At VMworld this year, both in San Francisco and Barcelona, VMware CEO Pat
Gelsinger introduced the concept of the Software-Defined Datacenter (SDDC).
This builds on the concept that as more and more of the Data Center becomes
virtualized (servers, desktops), delivering greater cost-savings and agility
to customers, software-defined automation and functionality (network,
security, storage, backup) become the next logical steps to help IT deliver
greater value to the business.
As with any new technology or vision, there are often many questions about
how this will impact the market, how it will affect IT organizations. Wikibon
did a nice job providing their view on "Software-led Infrastructure". It's
one of many attempts that I've seen to start trying to put a scope around
this concept. Some portions are agreed upon, while others are creating some
I creat... (more)
[Disclosure - My employer is EMC]
A few weeks ago, my good friend Nick Weaver (@lynxbat) released "Project
Razor" in conjunction with EMC and Puppet Labs. It's a framework to simplify
the deployment and automation of bare-metal or virtualized server
environments, bringing more of the stack into a DevOps models. While I'm
biased and think the code is pretty awesome, the more interesting aspect is
that a major hardware company (EMC) was part of an open-source project.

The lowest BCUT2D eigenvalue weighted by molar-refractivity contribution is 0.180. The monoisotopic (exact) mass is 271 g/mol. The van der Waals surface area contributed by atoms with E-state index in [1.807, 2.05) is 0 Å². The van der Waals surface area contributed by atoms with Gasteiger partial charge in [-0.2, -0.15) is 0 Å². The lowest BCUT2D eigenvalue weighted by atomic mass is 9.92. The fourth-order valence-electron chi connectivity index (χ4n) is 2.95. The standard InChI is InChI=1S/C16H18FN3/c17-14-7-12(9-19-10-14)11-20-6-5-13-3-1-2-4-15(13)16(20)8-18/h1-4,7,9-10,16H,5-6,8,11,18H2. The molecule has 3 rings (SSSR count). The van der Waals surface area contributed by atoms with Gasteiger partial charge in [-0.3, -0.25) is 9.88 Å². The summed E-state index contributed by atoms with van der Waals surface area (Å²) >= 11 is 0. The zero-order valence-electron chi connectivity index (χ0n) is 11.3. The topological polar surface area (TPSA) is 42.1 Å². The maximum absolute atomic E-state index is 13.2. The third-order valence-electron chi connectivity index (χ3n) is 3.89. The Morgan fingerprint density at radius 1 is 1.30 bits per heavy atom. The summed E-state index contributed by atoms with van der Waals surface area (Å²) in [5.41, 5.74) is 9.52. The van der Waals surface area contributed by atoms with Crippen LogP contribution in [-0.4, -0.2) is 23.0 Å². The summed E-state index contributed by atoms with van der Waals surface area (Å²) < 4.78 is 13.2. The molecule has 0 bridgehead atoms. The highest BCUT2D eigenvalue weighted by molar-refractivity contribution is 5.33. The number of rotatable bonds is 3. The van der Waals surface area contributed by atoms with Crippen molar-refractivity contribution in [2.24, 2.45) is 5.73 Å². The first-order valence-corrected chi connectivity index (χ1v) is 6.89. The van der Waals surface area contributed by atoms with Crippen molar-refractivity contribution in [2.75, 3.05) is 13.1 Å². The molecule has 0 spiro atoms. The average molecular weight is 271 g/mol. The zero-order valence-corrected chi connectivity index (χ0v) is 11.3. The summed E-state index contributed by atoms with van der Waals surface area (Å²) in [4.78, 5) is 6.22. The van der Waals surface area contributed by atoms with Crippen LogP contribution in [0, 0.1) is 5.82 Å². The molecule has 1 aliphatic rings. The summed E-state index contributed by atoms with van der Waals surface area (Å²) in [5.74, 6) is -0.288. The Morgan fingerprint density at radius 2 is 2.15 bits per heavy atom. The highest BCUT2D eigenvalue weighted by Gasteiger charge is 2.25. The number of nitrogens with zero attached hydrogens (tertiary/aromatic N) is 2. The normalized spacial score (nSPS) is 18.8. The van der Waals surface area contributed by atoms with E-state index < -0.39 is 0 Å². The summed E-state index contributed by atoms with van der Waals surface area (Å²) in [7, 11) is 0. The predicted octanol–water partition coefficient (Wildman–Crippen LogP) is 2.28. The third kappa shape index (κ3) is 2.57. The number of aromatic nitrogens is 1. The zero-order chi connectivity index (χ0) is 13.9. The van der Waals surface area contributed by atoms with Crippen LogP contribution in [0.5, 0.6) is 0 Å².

As Dan Hushon (Distinguished Engineer, EMC) stated during our podcast prior
to the release, this isn't the first time... (more)
Long, long ago, in a Data Center far, far away, I used to consider myself
reasonably knowledgeable in the ways of networking. Somewhere on a dusty
bookshelf or the bottom of a packing box is a remind that I once held Cisco
CCIE #3077. And I was even once semi-knowledgeable about a significant
transition from a function that was hardware-centric to one that led a
revolution to software-centric productivity.
But even as I spend more time trying to grasp Software Defined
Networking (SDN), talking with some of the smartest people in the
industry, I find myself still left with some ... (more)
As I was watching this thread develop, with various comments from people that
live and breathe IT, one thing kept coming to mind. IT people often try and
justify new technology with technology reasoning. It's analogous to answering
a question with another question.
Far too often, because IT has almost always been looked at as a cost-center
and measured for ROI based on cost-reduction or productivity improvements,
technologist feel the need to drive the justification for a new project based
How will it be cheaper than the last project? How will it reduce spending for
The most frequent conversation I had this year was with colleagues that asked
for advice on their "career path". How do they stay motivated? How do they
take on new or bigger responsibility? How do they earn more money?
A year ago, I wrote that people looking to advance their career should have
at least one (if not a few) projects that they do for "free". Something
outside their day-to-day work that lets them explore new skills or new ways
to address challenges in a new market. It's not an easy thing to do, as we
all live busy lives, but I continue to believe it's critical for anyo... (more)